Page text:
Josiah Foster’s great-grandfather restored a 1948 Farmall H tractor.
Wyatt Otte’s grandfather had always wanted a Case International 7139 tractor.
Cassidy Burnside’s family uses a 1983 485R John Deere tractor on their farm.
The three Trinity Lutheran High School students took different modes of transportation to school Monday.
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Participating in Drive Your Tractor to School Day, they were able to promote the school’s FFA chapter since it was the culminating activity for National FFA Week.
They also could educate other students on their tractor, agriculture and FFA, and it was an opportunity to share their family’s lifestyle with others.
“We use it more than any other tractor that we have,” Otte, a junior, said of the tractor he drove. “Before my grandpa passed away, he had always wanted one of those tractors, and my dad wanted to fulfill his dream of having one.”
Foster also considered it an honor to showcase a tractor that has special meaning to his family.
“We get it running as much as we can just to keep it nice,” the junior said. “I don’t get a whole lot of opportunity to drive it.”
Burnside, a sophomore, said the tractor she drove is used by her father for custom harvesting.
“I think it’s really cool because some people, especially ones that don’t come from a farming background, don’t understand what it is we do,” she said. “Especially last year with being a freshman and being a girl, they would ask me, ‘Oh my gosh, you drove that?’ and I’m like, ‘Yeah, I did. I do it all of the time.’”
Trinity FFA adviser Bryan Schroer said Drive Your Tractor to School Day has been an annual event since the school’s FFA chapter was established in 2005.
In years past, Schroer said more students have participated. Of the 15 FFA members, he said only a few live on farms and use tractors, and a couple of students weren’t able to participate because they leave school early for work study.
He said it was still good to see the tractors in the school’s parking lot because it could draw other students to join FFA.
“It’s still a pretty rural area. Most kids know what it’s about, but some of them don’t understand what agriculture is about,” he said. “FFA Week is a way for (members) to have a little fun and to show off different aspects of agriculture. We’re trying to promote agriculture.”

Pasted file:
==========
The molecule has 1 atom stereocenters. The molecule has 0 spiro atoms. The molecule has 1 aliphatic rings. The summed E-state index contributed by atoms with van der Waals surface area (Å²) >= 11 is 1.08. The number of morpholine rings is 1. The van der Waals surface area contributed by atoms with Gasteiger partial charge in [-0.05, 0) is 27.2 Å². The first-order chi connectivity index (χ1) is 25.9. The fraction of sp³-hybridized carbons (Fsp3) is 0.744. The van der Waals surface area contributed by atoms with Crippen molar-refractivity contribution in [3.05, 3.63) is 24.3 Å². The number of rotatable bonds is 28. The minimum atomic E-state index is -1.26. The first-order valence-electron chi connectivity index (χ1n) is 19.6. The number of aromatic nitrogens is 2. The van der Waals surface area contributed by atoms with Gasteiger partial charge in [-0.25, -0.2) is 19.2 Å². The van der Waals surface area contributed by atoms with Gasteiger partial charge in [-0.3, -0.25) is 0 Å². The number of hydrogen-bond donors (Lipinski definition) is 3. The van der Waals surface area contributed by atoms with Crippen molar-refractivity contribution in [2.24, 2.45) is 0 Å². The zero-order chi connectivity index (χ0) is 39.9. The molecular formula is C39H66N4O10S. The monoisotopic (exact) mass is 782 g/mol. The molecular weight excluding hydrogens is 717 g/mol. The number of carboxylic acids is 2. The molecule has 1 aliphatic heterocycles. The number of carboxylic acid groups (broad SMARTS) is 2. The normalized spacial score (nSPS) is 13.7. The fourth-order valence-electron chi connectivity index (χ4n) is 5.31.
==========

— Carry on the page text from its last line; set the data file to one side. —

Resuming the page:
Otte, Foster and Burnside have participated in Drive Your Tractor to School Day since they were freshmen at Trinity.
That requires leaving earlier for school since the tractors only go between 20 and 30 mph.
Otte lives near Jonesville, so he just had to take State Road 11 most of the way until turning off to Trinity.
Foster lives near Uniontown, but he said his father moved the tractor so he would only have a 20-minute drive because it doesn’t have lights on it.
Burnside drove her tractor from Vallonia, which took about an hour.
All three arrived at school on time and parked their tractors in the parking lot next to other students’ vehicles.
“I live on a farm, so I get to drive tractors a lot, but it’s different when you get to do it for FFA and drive them to your school,” Otte said. “It’s not really showing off. It’s just showing that you’re proud you’re in FFA and you enjoy it. It’s just an opportunity to tell them who you are and what you like to do and what you enjoy, and it just gives them more of an insight of how dedicated we are to that lifestyle.”
Foster said he was OK with leaving his normal mode of transportation — a truck — at home for the day.
“It’s just a good opportunity to do something a little different, and it’s nice to drive your tractor with your friends,” he said. “It shows how important FFA is to us and how much stuff we actually do, how involved we are. We do a lot of work during the school year.”
Burnside said it was good to carry on the school’s tradition of Drive Your Tractor to School Day.
“Hopefully like I did, there will be younger students that will keep it going, and it’s just something interesting that not many schools do anymore,” she said.
The students hope to see others join FFA.
“If they see something like that, they are like, ‘Oh, that’s cool. That’s what you guys do in FFA?’” Burnside said. “It’s just to open people’s eyes to realize what we do, and maybe it’s something they would enjoy but they never thought they would.”
“It’s not really showing off. It’s just showing that you’re proud you’re in FFA and you enjoy it. It’s just an opportunity to tell them who you are and what you like to do and what you enjoy, and it just gives them more of an insight of how dedicated we are to that lifestyle.”
Trinity Lutheran High School junior Wyatt Otte on Drive Your Tractor to School Day